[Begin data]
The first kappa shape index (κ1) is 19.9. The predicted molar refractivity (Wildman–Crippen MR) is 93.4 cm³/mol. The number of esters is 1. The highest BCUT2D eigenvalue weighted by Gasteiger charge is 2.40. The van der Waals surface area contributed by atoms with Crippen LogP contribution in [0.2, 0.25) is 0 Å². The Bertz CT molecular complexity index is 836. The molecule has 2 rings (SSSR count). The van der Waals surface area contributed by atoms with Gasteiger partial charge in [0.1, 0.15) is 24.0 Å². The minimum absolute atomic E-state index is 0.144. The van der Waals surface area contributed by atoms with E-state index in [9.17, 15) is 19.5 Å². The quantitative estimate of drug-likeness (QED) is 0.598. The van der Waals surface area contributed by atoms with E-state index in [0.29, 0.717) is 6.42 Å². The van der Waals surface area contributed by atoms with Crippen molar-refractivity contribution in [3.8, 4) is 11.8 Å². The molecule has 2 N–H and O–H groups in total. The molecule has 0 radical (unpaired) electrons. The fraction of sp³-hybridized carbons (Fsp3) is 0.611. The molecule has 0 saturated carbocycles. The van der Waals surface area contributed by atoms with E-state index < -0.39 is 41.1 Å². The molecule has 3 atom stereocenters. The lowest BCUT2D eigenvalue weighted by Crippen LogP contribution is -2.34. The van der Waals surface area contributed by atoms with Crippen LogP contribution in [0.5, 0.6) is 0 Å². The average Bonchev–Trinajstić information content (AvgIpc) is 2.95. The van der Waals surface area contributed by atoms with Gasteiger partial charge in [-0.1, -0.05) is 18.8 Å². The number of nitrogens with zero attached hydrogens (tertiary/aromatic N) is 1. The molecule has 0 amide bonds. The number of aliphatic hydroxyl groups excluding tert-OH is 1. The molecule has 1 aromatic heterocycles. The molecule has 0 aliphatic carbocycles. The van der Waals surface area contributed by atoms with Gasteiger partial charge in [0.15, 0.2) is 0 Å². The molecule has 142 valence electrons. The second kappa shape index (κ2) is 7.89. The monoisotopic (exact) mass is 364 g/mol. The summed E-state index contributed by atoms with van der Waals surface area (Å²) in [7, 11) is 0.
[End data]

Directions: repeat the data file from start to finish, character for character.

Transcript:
The first kappa shape index (κ1) is 19.9. The predicted molar refractivity (Wildman–Crippen MR) is 93.4 cm³/mol. The number of esters is 1. The highest BCUT2D eigenvalue weighted by Gasteiger charge is 2.40. The van der Waals surface area contributed by atoms with Crippen LogP contribution in [0.2, 0.25) is 0 Å². The Bertz CT molecular complexity index is 836. The molecule has 2 rings (SSSR count). The van der Waals surface area contributed by atoms with Gasteiger partial charge in [0.1, 0.15) is 24.0 Å². The minimum absolute atomic E-state index is 0.144. The van der Waals surface area contributed by atoms with E-state index in [9.17, 15) is 19.5 Å². The quantitative estimate of drug-likeness (QED) is 0.598. The van der Waals surface area contributed by atoms with E-state index in [0.29, 0.717) is 6.42 Å². The van der Waals surface area contributed by atoms with Crippen molar-refractivity contribution in [3.8, 4) is 11.8 Å². The molecule has 2 N–H and O–H groups in total. The molecule has 0 radical (unpaired) electrons. The fraction of sp³-hybridized carbons (Fsp3) is 0.611. The molecule has 0 saturated carbocycles. The van der Waals surface area contributed by atoms with E-state index < -0.39 is 41.1 Å². The molecule has 3 atom stereocenters. The lowest BCUT2D eigenvalue weighted by Crippen LogP contribution is -2.34. The van der Waals surface area contributed by atoms with Crippen LogP contribution in [0.5, 0.6) is 0 Å². The average Bonchev–Trinajstić information content (AvgIpc) is 2.95. The van der Waals surface area contributed by atoms with Gasteiger partial charge in [-0.1, -0.05) is 18.8 Å². The number of nitrogens with zero attached hydrogens (tertiary/aromatic N) is 1. The molecule has 0 amide bonds. The number of aliphatic hydroxyl groups excluding tert-OH is 1. The molecule has 1 aromatic heterocycles. The molecule has 0 aliphatic carbocycles. The van der Waals surface area contributed by atoms with Gasteiger partial charge in [0.15, 0.2) is 0 Å². The molecule has 142 valence electrons. The second kappa shape index (κ2) is 7.89. The monoisotopic (exact) mass is 364 g/mol. The summed E-state index contributed by atoms with van der Waals surface area (Å²) in [7, 11) is 0.